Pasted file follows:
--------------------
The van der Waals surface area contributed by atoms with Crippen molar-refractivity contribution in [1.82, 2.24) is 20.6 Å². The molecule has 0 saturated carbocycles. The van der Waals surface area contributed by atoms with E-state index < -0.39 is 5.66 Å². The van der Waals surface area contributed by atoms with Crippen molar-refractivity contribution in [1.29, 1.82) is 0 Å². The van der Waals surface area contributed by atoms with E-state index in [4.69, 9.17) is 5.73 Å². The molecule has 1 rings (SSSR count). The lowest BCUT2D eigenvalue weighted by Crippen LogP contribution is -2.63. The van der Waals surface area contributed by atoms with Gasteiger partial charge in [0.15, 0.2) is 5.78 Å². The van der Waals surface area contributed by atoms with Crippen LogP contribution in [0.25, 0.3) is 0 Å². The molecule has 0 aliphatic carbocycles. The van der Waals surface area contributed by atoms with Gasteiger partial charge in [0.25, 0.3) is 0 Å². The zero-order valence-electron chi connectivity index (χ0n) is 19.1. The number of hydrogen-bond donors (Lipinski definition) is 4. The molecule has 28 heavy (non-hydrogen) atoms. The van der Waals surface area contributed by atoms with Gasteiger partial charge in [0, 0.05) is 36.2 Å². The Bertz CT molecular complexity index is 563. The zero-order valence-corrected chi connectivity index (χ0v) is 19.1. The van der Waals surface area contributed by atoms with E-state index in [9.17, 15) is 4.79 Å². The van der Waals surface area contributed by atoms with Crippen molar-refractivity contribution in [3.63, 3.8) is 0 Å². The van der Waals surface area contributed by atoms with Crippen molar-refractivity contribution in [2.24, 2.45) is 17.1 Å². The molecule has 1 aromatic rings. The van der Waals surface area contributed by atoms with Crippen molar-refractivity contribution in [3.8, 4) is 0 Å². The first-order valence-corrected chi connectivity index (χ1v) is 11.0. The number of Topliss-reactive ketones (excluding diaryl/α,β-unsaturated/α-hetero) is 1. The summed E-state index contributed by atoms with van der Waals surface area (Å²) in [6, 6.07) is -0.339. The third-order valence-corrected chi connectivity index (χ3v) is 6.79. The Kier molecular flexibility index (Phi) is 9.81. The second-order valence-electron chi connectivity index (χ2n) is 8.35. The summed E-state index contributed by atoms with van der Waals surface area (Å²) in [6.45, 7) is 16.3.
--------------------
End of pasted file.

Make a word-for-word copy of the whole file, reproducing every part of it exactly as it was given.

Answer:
The van der Waals surface area contributed by atoms with Crippen molar-refractivity contribution in [1.82, 2.24) is 20.6 Å². The molecule has 0 saturated carbocycles. The van der Waals surface area contributed by atoms with E-state index < -0.39 is 5.66 Å². The van der Waals surface area contributed by atoms with Crippen molar-refractivity contribution in [1.29, 1.82) is 0 Å². The van der Waals surface area contributed by atoms with E-state index in [4.69, 9.17) is 5.73 Å². The molecule has 1 rings (SSSR count). The lowest BCUT2D eigenvalue weighted by Crippen LogP contribution is -2.63. The van der Waals surface area contributed by atoms with Gasteiger partial charge in [0.15, 0.2) is 5.78 Å². The van der Waals surface area contributed by atoms with Crippen LogP contribution in [0.25, 0.3) is 0 Å². The molecule has 0 aliphatic carbocycles. The van der Waals surface area contributed by atoms with Gasteiger partial charge in [0.25, 0.3) is 0 Å². The zero-order valence-electron chi connectivity index (χ0n) is 19.1. The number of hydrogen-bond donors (Lipinski definition) is 4. The molecule has 28 heavy (non-hydrogen) atoms. The van der Waals surface area contributed by atoms with Gasteiger partial charge in [0, 0.05) is 36.2 Å². The Bertz CT molecular complexity index is 563. The zero-order valence-corrected chi connectivity index (χ0v) is 19.1. The van der Waals surface area contributed by atoms with E-state index in [9.17, 15) is 4.79 Å². The van der Waals surface area contributed by atoms with Crippen molar-refractivity contribution in [3.63, 3.8) is 0 Å². The van der Waals surface area contributed by atoms with Crippen molar-refractivity contribution in [2.24, 2.45) is 17.1 Å². The molecule has 1 aromatic rings. The van der Waals surface area contributed by atoms with Crippen molar-refractivity contribution in [3.8, 4) is 0 Å². The first-order valence-corrected chi connectivity index (χ1v) is 11.0. The number of Topliss-reactive ketones (excluding diaryl/α,β-unsaturated/α-hetero) is 1. The summed E-state index contributed by atoms with van der Waals surface area (Å²) in [6, 6.07) is -0.339. The third-order valence-corrected chi connectivity index (χ3v) is 6.79. The Kier molecular flexibility index (Phi) is 9.81. The second-order valence-electron chi connectivity index (χ2n) is 8.35. The summed E-state index contributed by atoms with van der Waals surface area (Å²) in [6.45, 7) is 16.3.